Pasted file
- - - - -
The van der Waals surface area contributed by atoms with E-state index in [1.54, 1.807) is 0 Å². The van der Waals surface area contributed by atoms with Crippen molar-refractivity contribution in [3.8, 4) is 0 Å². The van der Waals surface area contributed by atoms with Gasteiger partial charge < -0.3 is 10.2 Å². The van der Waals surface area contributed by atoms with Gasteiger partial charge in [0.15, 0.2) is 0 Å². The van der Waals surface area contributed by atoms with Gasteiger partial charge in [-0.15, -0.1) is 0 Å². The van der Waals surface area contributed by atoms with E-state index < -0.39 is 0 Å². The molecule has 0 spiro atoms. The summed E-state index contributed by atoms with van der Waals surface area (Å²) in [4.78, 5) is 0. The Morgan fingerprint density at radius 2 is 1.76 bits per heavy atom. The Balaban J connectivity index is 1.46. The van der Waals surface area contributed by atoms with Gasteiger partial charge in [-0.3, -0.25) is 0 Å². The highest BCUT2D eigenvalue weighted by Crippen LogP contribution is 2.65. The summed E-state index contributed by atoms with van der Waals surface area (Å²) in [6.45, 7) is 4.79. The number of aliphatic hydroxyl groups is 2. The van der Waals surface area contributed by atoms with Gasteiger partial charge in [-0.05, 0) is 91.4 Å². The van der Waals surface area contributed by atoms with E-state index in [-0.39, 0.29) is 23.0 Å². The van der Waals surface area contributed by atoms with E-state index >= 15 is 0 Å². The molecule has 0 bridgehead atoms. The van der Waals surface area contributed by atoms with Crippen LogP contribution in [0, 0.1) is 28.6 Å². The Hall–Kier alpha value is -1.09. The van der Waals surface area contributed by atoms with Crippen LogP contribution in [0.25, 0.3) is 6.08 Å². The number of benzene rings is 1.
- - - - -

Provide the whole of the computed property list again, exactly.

The van der Waals surface area contributed by atoms with E-state index in [1.54, 1.807) is 0 Å². The van der Waals surface area contributed by atoms with Crippen molar-refractivity contribution in [3.8, 4) is 0 Å². The van der Waals surface area contributed by atoms with Gasteiger partial charge < -0.3 is 10.2 Å². The van der Waals surface area contributed by atoms with Gasteiger partial charge in [0.15, 0.2) is 0 Å². The van der Waals surface area contributed by atoms with Gasteiger partial charge in [-0.15, -0.1) is 0 Å². The van der Waals surface area contributed by atoms with E-state index < -0.39 is 0 Å². The molecule has 0 spiro atoms. The summed E-state index contributed by atoms with van der Waals surface area (Å²) in [4.78, 5) is 0. The Morgan fingerprint density at radius 2 is 1.76 bits per heavy atom. The Balaban J connectivity index is 1.46. The van der Waals surface area contributed by atoms with Gasteiger partial charge in [-0.3, -0.25) is 0 Å². The highest BCUT2D eigenvalue weighted by Crippen LogP contribution is 2.65. The summed E-state index contributed by atoms with van der Waals surface area (Å²) in [6.45, 7) is 4.79. The number of aliphatic hydroxyl groups is 2. The van der Waals surface area contributed by atoms with Gasteiger partial charge in [-0.05, 0) is 91.4 Å². The van der Waals surface area contributed by atoms with E-state index in [-0.39, 0.29) is 23.0 Å². The van der Waals surface area contributed by atoms with E-state index >= 15 is 0 Å². The molecule has 0 bridgehead atoms. The van der Waals surface area contributed by atoms with Crippen LogP contribution in [0, 0.1) is 28.6 Å². The Hall–Kier alpha value is -1.09. The van der Waals surface area contributed by atoms with Crippen LogP contribution in [0.25, 0.3) is 6.08 Å². The number of benzene rings is 1.